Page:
[Note 37] Significantly, not all of the counterclaims relate to personalty or non-probate property. Respondent also made the counterclaim seeking compensation for a diminution in value of the Partition Property. It is not clear that Petitioner objects to such counterclaim on a jurisdictional basis, or that Petitioner argues that such counterclaim was brought in bad faith. Since diminution in value is a substantial part of Respondent's argument, it is not clear that substantially all of Respondent's counterclaims are frivolous, as would be required by c. 231, § 6F.

[Note 38] It is worth noting that Respondent made his counterclaims on the basis of limited information. The expenses for which Petitioner seeks reimbursement were paid over a period of fifteen years (from June 11, 1996 to May 13, 2011). During many of those years, Petitioner did not communicate with Respondent about the nature and amount of such expenses; Respondent did not receive documentation of such expenses until after this case had commenced and the Commissioner requested such documentation. Four of the requests made of this court in the counterclaim involve an "accounting." The Commissioner opined in the Interim Report that Petitioner's conduct "would not be the expected norm if one was paying with one's own funds," inasmuch as she paid out more than eighty thousand dollars over fifteen years for the Partition Property, which produced no income, before either seeking to sell the Partition Property or asking Respondent in writing for reimbursement.

[Note 39] However, Petitioner did raise concerns about probate issues early in the case.

[Note 40] The December Report lists six examples of Petitioner's failure to comply with discovery, which it states is not meant as an exhaustive list.

[Note 41] This court's records indicate that Petitioner raised concerns about the cost of discovery relative to Respondent's counterclaims at the Case Management Conference, prior to the appointment of the Commissioner.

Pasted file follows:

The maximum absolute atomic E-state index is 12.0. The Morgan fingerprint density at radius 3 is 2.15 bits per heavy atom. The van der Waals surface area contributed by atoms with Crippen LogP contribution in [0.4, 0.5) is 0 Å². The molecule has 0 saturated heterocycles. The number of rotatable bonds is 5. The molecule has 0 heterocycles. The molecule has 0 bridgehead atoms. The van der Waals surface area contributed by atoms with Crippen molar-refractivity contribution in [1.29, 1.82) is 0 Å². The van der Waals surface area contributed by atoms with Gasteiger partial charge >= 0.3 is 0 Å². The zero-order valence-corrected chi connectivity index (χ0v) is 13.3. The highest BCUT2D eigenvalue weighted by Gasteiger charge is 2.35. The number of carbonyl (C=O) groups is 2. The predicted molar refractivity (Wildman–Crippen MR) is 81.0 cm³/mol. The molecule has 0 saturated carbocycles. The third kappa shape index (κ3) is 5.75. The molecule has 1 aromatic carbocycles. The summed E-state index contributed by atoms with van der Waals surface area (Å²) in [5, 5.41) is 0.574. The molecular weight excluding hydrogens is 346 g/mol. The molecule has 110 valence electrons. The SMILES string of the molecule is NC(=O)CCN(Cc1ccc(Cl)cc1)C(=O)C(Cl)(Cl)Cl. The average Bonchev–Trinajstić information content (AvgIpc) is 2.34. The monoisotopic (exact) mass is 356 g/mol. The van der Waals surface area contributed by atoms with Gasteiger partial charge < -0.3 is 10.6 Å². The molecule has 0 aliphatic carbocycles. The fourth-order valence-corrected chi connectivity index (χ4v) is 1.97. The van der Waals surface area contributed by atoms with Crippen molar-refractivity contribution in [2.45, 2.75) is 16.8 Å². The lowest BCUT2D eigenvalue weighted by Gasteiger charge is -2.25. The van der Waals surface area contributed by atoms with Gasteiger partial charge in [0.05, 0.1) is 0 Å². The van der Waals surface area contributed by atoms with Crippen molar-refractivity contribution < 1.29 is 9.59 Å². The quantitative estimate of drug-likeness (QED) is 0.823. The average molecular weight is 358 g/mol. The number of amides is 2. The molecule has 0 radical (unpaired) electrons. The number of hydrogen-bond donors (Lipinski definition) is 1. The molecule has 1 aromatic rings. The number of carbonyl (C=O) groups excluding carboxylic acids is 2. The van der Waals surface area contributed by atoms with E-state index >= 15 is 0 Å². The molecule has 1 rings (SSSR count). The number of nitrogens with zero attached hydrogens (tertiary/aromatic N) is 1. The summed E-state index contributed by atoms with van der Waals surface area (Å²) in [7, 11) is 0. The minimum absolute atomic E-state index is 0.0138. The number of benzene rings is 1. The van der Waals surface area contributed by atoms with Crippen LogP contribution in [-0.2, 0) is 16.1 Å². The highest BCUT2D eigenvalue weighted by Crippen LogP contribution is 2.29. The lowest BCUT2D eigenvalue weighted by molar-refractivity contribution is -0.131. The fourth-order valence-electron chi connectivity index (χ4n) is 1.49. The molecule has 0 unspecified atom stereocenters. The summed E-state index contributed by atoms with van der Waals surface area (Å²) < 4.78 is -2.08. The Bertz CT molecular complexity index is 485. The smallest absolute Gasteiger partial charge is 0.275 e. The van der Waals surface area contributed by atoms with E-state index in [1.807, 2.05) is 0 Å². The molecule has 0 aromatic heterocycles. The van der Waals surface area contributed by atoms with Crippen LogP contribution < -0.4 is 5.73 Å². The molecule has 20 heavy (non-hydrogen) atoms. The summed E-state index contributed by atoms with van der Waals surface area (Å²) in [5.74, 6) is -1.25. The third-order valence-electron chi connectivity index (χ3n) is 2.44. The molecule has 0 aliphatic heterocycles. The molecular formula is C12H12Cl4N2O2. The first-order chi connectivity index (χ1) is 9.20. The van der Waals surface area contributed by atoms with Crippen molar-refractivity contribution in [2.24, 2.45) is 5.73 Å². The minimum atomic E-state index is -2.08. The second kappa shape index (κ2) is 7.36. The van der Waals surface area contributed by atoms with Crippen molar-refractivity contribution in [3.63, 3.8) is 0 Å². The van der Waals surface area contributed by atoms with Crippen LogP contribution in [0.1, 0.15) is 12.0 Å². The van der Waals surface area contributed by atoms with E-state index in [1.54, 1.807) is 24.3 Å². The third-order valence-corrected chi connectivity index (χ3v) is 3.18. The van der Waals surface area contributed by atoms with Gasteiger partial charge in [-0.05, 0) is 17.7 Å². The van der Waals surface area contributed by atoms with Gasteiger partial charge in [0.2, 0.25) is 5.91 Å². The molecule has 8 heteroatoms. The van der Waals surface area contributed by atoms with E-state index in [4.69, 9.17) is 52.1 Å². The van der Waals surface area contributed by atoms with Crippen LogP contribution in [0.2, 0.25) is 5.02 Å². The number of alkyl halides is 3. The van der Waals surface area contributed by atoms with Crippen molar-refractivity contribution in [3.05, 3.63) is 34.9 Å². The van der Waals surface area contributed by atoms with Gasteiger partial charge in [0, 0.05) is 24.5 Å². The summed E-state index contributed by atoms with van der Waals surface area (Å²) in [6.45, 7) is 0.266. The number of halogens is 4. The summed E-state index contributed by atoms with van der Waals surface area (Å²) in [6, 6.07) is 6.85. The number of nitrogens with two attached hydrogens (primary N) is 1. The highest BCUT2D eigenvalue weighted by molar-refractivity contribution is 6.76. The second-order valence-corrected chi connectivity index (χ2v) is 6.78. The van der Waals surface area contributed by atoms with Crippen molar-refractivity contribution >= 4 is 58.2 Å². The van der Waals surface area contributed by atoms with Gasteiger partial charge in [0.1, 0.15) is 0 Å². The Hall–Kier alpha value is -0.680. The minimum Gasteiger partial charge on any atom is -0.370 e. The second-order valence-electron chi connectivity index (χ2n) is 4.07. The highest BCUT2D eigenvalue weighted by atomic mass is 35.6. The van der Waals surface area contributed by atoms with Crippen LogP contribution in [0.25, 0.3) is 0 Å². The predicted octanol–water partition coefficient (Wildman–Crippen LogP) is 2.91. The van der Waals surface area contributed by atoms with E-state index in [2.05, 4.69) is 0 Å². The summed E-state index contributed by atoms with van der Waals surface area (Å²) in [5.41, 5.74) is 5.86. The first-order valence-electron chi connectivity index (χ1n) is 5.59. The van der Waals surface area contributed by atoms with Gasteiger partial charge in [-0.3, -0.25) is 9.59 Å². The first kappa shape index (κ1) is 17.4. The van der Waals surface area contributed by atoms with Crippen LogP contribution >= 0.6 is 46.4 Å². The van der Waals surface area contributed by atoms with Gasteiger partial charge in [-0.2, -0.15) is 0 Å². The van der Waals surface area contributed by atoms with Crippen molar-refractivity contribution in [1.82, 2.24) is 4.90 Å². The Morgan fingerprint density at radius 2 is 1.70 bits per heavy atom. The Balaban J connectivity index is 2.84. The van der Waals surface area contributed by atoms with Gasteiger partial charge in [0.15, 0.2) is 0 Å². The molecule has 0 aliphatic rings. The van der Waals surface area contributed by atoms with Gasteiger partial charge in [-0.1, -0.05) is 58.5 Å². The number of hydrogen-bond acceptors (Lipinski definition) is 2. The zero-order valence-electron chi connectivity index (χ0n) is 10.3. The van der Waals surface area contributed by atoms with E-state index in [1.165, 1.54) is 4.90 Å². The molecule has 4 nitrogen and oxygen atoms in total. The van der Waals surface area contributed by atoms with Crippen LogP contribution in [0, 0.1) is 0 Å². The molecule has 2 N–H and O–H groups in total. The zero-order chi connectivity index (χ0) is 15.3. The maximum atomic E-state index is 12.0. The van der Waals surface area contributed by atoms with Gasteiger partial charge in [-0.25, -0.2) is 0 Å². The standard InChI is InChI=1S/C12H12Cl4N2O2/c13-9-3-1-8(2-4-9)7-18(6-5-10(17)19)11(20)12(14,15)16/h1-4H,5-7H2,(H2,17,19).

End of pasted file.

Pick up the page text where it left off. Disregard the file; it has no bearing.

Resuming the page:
[Note 42] Respondent requested that certain facts be deemed admitted. Most such facts relate to Respondent's counterclaims, most of which are not properly before this court. Respondent's request relative to some such facts is moot, inasmuch as Petitioner ultimately admitted or denied such facts. Furthermore, this court cannot deem admitted facts that are irrelevant to the claims properly before it. "[O]ur system favors the substantive resolution of disputes on the merits in most instances," Grassi at 461 (2009), and Petitioner's conduct has not created an exception in this case.

[Note 43] The Sale Report, dated December 30, 2011, stated that the Commissioner at that date held in escrow as net proceeds from the sale of the Partition Property two-hundred seventy-two thousand eight-hundred ninety-nine dollars and forty-four cents ($272,899.44). On April 13, 2012, the Commissioner filed an additional bill of three-thousand seven-hundred seventy-eight dollars and seventy-four cents ($3,778.74). Subtracting such bill from the net proceeds, and subtracting the eighty thousand dollars ($80,000.00) already distributed to the parties, leaves one-hundred eighty-nine thousand one-hundred twenty dollars and seventy cents ($189,120.70).

Respondent's Motion for Partial Release of Escrowed Funds, dated May 4, 2012, stated that the Commissioner held in escrow two-hundred sixty-nine thousand one-hundred forty-seven dollars and forty-six cents ($269,147.46) before the distribution to the parties, which would leave the slightly greater amount of one-hundred eight-nine thousand one-hundred forty-seven dollars and forty-six cents ($189,147.46). The cause of this discrepancy is unknown.